Sunday, May 05, 2013

Sunday Funday

Took the plane up for a test flight today to make sure that the shimmy damper is fixed. Since it was a nice day, I decided to grab some cross-country hours. I searched the charts until I found a neat-looking little airport called Penn Cave, (N74) and decided to go there. It's a 2500-foot runway in a valley with 700-750ft. ridges half a mile to either side of it. What a great place to put an airport, eh? I SO have to go there!

So off I went, heading north. Soon I was crossing Maryland (with a concealed handgun--suck that, Maryland gun-banners!) and in no time at all, I was flying over lush Pennsylvania farm country. (Click on the pics to enlarge 'em)

It's amazing, but you can actually smell the cows at 3,500 feet!

All too quickly though, I ran out of flat farmland and found myself in the mountainous terrain of mid-southern PA. Mountain flying kinda concerns me, because if there's a problem and the prop stops spinning, decent landing places are scarce. I smile thinking back on last summer when I went out to western Kentucky to get this plane. Back then I did't give the terrain below--or the weather--a thought. I just jumped in and launched, and got a schooling in both before I was back home. But I've learned a lot more since then, so I climb higher to allow me to stretch my glide if need be. Fortunately the mountain ridges seem to be old glacial moraines, remnants of the last ice age, and they've got lots of farm and other developed land in between, so no matter what happens, I've got landing sites.

This golf course would be a nice spot. Cessna playing through!

Of course I can't see a golf course without thinking of my dad. Golf was his thing. Miss ya, Pop!

Here's a highway tunnel cutting through one of the ridges.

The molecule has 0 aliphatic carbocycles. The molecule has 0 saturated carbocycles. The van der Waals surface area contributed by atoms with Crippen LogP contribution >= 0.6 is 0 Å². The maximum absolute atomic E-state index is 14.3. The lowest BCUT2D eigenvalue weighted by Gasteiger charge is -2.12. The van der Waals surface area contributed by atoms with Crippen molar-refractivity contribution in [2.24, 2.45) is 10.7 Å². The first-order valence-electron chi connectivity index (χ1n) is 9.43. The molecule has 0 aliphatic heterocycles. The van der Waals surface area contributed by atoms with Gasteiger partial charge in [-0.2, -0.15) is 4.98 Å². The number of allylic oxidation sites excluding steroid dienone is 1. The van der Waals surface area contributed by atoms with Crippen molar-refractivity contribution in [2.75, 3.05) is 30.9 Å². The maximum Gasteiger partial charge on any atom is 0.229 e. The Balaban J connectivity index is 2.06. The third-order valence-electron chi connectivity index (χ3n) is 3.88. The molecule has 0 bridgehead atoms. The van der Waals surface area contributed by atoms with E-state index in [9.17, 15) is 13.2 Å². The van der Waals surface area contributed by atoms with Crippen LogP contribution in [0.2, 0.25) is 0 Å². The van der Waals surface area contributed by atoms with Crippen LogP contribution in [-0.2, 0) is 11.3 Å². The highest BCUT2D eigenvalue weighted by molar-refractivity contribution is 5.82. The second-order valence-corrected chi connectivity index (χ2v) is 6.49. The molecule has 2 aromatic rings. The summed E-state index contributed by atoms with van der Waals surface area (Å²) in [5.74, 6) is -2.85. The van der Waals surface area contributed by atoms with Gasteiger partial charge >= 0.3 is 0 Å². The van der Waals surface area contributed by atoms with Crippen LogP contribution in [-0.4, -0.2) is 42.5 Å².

And here's a close-up shot of a truck going into the tunnel.

Antique GPS says we're on course, 32NM out, at 103 knots. (Why aircraft have to use nautical miles, I do not know.)

More views of the ridges with the farms in between. It was beautiful up there today.

Here's the valley with my target airport in it...But where's the airport?

Oh, there it is--way off in the distance. Hell, that's not a runway! It's a driveway with numbers and a wind sock!

But I got her down on the second try after coming in way too fast on the first approach. That's when I found our that the runway itself is on a hill, and once flared for landing, you can't see the far end of it (which isn't far away at all).

Bump, bump, bump, bump! Either the front gear is still jaked, or else this is the worst runway ever. Note to self: Don't combine test flights with cross-country trips from now on.

I turned around and took off again, and decided to try my luck at Mifflin County airport (RVL) since it was on the flight path.

I greased it in here slick as you please, so maybe it was the runway at the last place. We'll see.

More ridgelines on the route home.

Hey farmer guy! Your yard's a mess! The eye in the sky sees all.

And soon enough, I was back home. Another silk-smooth landing suggests that maybe the gear is ok now, and back to the tie-down.

2.7 hours logged. Happy day.


  1. Heh. You should report that guy's lawn to "American Pickers"!!

  2. Nice the repairs worked out! Looks like it was a grand day.

  3. Yep, I can remember flying back in Illinois and smelling the cows.

    There was also a rendering plant on the South side of town.

    You did NOT want to fly downwind of it!

  4. Nicely done! :-) And yeah a touch and go before you departed the area 'would' have been a good idea! :-)

  5. "Cessna playing through!" Heh.

  6. Anonymous4:23 PM

    I noticed your home airport is MRB -- 1 mile from my house.
    Joe Myers

  7. Sure is, Joe. Come on out sometime.

  8. @ Old NFO: Next time, for sure. This is how we learn.

  9. I think the reason for nautical miles has to do with aeronautical charts being lat long based and 6000' ( a nautical mile) goes in to 360 degrees and/or 60 seconds/60 minutes easier than 5280. It certainly made planning a low level route and air to ground attack easier. :-)

  10. @ Juvat: Interesting answer. Thanks for that. My problem now is that some of my aircraft's instruments are still standard MPH--the airspeed indicator, for example--so there's a fair bit of math going back and forth on things. If I was still doing time/speed based navigation instead of using the GPS, it'd really be a pain, what with the charts being nautical.
    And of course the benefit only flows one way; the FAA won't let me engage in air-ground attack...I've asked. ;-)

  11. Anonymous10:45 PM

    Great pictures.Thank-you for sharing them